Launched in 2006, initially as a distributed honey pot product, HoneyPoint Security Server (HPSS) has grown well beyond the initial concept. Today HPSS is a platform of components woven into a tightly integrated, fully capable, extremely flexible threat detection product. Organizations around the world are using it as a means of early detection of internal and external attackers, malware outbreaks and signs of users poking around where they shouldn’t be. Mature organizations have leveraged the product as a means of deterring attacks through automated black holing of scanning hosts on their perimeter, embedded detective controls inside their web applications to cut off users violating their terms of service and gather real world threat metrics to feed back into their mature risk management initiatives.


In the world of ICS/SCADA, HoneyPoint has found a quickly growing set of fans. HPSS can be deployed in a completely passive way that has no chance of interfering with critical operations, yet still brings incredible detection capability and vision into even the most sensitive of networks. ICS/SCADA environments have traditionally embraced the honeypot ideal, coining the term “canary” for these tools, but never before have they had such an easy to use, distributable, centrally monitored honeypot capability like HoneyPoint brings to the table.


Over the next few months, we will be deep diving into each of the HPSS components, but for now, as a high-level overview, here is a quick and dirty explanation of each of them:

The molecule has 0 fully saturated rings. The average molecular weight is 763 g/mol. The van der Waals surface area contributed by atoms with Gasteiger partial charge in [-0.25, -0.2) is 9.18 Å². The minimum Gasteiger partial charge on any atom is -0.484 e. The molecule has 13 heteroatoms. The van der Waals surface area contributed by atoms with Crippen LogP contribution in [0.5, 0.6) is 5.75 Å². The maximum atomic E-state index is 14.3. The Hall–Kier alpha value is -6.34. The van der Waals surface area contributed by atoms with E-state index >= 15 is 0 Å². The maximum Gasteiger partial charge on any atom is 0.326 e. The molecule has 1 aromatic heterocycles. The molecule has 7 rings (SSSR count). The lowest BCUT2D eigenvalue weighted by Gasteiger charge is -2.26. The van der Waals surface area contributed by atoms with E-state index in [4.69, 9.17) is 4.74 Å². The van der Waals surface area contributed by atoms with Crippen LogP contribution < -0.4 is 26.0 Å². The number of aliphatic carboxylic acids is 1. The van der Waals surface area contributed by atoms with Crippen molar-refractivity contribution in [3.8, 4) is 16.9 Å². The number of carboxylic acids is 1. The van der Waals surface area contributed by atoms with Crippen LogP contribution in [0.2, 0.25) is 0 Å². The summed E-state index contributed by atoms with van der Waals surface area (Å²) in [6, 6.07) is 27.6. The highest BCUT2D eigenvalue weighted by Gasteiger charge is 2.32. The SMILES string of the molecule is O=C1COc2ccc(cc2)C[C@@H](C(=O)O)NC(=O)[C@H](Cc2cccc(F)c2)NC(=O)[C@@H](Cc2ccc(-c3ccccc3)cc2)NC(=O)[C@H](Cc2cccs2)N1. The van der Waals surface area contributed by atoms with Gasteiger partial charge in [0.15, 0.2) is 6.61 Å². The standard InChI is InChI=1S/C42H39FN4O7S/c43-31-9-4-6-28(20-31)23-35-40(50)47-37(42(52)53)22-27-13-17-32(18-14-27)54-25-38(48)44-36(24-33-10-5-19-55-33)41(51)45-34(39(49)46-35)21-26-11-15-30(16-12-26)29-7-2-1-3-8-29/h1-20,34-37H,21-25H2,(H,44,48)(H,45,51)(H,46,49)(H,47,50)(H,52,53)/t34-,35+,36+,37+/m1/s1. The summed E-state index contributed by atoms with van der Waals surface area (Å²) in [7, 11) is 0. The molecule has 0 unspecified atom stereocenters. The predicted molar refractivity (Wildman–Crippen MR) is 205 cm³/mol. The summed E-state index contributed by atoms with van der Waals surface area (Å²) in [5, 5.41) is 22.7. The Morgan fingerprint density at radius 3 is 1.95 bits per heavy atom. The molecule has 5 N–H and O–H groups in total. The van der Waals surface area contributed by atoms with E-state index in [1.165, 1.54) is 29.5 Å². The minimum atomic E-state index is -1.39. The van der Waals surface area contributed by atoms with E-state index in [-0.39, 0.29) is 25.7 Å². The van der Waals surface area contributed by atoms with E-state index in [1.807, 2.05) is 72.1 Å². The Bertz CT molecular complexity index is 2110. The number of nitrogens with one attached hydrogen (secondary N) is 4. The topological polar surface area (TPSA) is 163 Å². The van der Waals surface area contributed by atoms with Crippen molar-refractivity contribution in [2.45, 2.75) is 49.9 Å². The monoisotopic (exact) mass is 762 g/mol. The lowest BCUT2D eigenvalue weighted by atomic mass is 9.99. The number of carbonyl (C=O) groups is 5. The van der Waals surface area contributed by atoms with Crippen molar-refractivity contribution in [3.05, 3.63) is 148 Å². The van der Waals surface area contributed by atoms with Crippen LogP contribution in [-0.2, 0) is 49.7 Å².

• HPSS Console – This is the central “brain” of the product. Designed as an easy to use GUI application, it receives the alerts detected by the sensor components and presents them to the user for analysis. It includes the “plugin” capability which allows for additional reporting and security automation based on the event data detected. The Console provides for “point and click” easy integration with SEIM products for clients who have deeper back-end data aggregation systems in place.
  • HoneyPoint Agent – This is the original HoneyPoint detection capability. Agent creates “fake services” on the network that have no real use other than detection. Since the services aren’t real, any interaction with them is “suspicious at best and malicious at worst”. Agent is capable of emulating a great variety of services and is completely user configurable. Agent runs on Windows, Linux and OS X.